"Something A Little Bit Tasty": Women and the Rise of Nutrition Science in Interwar British Africa


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Widespread malnutrition after the Great Depression called into question the role of the British state in preserving the welfare of both its citizens and its subjects. International organizations such as the League of Nations, empire-wide projects such as nutrition surveys conducted by the Committee for Nutrition in the Colonial Empire (CNCE), sub-imperial networks of medical and teaching professionals, and individuals on-the-spot in different colonies wove a dense web of ideas on nutrition. African women quickly became the focus of efforts to end malnutrition due to Malthusian concerns of underpopulation in Africa and African women’s role as both farmers and mothers. Currently, the field focuses either on the history of nutrition science in Britain specifically, such as David Smith’s Nutrition in Britain: Science, Scientists, and Politics in the Twentieth Century, or broadly on the history of European scientists of all disciplines in Africa, such as Helen Tilley’s Africa as a Living Lab. Gendered medical histories in Africa tend to have a narrow geographical focus and a broad chronology, such as Henrietta Moore and Megan Vaughan’s Cutting Down Trees: Gender, Nutrition, and Agricultural Change in the Northern Province of Zambia, 1890-1990. This work enlarges the field both by linking British nutrition science to nutrition science in Africa, and by analyzing gendered colonial policy across space rather than across time. The dissertation examines the process by which colonial officials came to pin their hopes of ending malnutrition on the education of African women. Specifically, this project analyzes nutrition surveys from the League of Nations and the CNCE, as well as articles and pamphlets circulated by medical and education experts. Using circular dispatches from the Colonial Office and CNCE, meeting minutes from the Advisory Committee on Education in the Colonies, annual education reports, and medical journal articles, this work zooms out to show the global context of the interest in malnutrition and the scientific advancements of nutrition. Then, the dissertation zooms in to illustrate how those global concerns impacted women in Southern Nigeria, who used colonial education for their own goals of professional advancement or marrying up rather than ending malnutrition. I argue that African women’s education transitioned from under the control of missions to the control of the state as a result of the proposed solutions of colonial nutrition surveys. Furthermore, I argue that, as a priority of the colonial state, the pedagogy of African women’s nutrition education became its own kind of colonial experiment as educators and students disagreed on the best means of relating the new knowledge of nutrition. In conclusion, the colonial state increasingly controlled African women’s education by the end of the 1930s, and this focus on altering individual African women’s food habits via education allowed the colonial state to take action to solve malnutrition without altering the colonial economy from which they profited. State-controlled education attempted to create a new kind of colonial subject concerned with science, which revealed the limits of state intervention and provided a new arena for African women to shape their own futures.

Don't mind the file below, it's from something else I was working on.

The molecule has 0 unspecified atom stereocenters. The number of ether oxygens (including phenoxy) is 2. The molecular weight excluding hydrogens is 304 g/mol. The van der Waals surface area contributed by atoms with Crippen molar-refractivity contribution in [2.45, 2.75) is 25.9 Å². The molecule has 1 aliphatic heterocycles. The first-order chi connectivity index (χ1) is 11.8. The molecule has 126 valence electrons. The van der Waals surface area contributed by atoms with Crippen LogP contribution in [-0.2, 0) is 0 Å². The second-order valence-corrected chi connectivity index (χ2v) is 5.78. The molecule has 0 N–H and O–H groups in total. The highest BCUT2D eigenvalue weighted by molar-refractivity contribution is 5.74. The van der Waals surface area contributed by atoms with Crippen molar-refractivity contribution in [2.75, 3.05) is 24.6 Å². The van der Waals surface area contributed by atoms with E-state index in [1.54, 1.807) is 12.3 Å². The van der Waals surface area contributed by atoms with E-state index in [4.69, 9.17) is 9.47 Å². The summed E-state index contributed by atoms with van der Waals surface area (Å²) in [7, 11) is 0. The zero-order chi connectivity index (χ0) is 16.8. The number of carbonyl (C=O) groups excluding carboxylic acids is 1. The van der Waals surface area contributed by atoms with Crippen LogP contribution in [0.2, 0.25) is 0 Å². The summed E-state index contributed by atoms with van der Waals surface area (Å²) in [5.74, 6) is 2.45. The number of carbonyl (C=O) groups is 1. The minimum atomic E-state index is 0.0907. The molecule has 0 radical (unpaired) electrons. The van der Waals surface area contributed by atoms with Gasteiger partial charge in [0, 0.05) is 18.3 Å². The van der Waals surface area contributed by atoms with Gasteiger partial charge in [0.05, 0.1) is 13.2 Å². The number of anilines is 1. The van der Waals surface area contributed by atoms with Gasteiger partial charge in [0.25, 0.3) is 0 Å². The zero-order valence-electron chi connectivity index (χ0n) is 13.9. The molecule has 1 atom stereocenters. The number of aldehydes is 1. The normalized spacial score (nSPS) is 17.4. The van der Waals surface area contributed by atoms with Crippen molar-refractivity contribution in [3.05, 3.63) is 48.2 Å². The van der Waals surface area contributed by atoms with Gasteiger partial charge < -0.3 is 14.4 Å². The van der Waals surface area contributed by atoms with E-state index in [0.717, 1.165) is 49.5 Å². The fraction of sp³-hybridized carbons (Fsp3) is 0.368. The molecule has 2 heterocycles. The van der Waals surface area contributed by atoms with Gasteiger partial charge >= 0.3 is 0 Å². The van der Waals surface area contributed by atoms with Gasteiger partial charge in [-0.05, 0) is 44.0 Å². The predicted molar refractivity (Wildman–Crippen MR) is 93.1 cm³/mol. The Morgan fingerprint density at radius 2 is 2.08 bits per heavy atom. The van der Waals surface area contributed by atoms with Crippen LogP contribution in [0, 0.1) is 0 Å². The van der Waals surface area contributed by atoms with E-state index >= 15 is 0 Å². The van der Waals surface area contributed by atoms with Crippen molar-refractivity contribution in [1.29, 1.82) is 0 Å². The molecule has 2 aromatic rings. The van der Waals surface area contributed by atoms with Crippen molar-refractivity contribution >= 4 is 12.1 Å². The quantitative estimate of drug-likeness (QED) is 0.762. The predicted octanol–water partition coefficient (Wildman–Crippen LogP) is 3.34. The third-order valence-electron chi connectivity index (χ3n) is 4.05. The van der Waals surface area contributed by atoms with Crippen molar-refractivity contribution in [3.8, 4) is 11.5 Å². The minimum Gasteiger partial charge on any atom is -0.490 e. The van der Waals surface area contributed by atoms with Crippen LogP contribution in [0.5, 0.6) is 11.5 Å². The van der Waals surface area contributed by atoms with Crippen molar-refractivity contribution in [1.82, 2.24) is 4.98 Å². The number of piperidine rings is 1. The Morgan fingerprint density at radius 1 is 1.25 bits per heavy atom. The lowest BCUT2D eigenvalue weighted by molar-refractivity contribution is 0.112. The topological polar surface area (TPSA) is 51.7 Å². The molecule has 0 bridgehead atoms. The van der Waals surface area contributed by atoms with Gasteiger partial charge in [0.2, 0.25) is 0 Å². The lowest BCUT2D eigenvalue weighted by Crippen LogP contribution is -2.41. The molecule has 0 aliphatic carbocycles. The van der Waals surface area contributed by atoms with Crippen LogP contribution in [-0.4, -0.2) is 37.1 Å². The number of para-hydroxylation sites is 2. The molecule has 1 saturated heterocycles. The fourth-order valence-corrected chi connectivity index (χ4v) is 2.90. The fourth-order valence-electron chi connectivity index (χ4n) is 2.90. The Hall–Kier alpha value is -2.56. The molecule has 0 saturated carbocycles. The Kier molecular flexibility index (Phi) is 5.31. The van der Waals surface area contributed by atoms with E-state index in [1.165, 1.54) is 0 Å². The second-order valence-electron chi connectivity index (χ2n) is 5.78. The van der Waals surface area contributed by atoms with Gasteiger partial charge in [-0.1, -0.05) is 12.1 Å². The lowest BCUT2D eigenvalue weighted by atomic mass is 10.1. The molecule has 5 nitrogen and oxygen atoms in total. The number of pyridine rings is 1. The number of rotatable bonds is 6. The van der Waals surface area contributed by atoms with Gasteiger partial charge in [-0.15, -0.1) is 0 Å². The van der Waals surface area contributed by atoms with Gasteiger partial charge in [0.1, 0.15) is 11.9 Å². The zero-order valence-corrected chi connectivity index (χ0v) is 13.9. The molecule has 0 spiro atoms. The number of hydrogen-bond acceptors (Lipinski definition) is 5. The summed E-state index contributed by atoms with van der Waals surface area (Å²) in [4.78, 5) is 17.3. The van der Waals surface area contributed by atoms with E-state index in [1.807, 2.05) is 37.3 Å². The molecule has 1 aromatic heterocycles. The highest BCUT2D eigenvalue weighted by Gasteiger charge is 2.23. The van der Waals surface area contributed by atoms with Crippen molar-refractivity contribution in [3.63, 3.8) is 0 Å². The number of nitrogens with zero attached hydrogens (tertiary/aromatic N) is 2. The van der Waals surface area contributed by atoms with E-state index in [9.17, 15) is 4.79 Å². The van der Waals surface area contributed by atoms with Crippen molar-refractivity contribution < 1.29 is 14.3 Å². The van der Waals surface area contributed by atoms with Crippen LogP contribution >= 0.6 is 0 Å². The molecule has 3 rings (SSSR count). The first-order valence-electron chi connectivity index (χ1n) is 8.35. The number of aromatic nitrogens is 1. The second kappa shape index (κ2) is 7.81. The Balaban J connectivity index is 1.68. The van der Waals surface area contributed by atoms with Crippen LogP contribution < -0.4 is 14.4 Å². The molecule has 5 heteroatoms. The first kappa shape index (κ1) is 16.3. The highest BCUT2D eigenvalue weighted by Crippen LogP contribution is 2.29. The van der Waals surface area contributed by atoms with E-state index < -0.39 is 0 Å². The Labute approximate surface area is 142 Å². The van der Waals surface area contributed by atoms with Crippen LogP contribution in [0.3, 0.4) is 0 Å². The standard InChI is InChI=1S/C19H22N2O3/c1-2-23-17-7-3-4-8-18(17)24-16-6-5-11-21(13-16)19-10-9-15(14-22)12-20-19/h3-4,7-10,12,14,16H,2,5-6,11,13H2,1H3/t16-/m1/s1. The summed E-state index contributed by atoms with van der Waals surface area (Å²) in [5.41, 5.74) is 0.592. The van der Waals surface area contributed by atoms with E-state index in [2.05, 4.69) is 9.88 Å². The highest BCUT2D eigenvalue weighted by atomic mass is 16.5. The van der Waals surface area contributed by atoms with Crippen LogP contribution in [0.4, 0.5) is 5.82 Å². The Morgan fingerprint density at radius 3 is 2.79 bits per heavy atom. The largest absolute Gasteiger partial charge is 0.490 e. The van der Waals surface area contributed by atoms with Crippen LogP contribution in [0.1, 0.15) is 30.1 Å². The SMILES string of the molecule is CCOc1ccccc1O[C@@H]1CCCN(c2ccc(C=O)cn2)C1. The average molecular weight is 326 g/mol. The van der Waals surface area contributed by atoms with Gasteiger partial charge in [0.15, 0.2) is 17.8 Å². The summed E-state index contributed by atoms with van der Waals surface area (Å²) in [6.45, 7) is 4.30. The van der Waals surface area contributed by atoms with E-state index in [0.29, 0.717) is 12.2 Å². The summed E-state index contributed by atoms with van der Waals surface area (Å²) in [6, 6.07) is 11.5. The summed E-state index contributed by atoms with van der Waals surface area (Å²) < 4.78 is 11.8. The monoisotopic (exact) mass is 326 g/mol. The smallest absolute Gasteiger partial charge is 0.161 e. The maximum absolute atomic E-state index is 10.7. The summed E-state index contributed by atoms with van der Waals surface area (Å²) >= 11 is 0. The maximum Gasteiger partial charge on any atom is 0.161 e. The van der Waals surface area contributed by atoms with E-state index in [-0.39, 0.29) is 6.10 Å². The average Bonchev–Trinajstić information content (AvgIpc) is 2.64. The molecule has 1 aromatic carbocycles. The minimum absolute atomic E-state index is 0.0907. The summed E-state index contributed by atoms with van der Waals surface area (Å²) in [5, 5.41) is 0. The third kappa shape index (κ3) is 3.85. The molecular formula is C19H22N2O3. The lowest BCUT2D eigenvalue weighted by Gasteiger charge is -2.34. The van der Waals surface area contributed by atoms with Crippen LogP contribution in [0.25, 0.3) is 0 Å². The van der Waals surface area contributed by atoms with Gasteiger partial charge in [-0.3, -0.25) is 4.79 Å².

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University of Kentucky


Lexington, Kentucky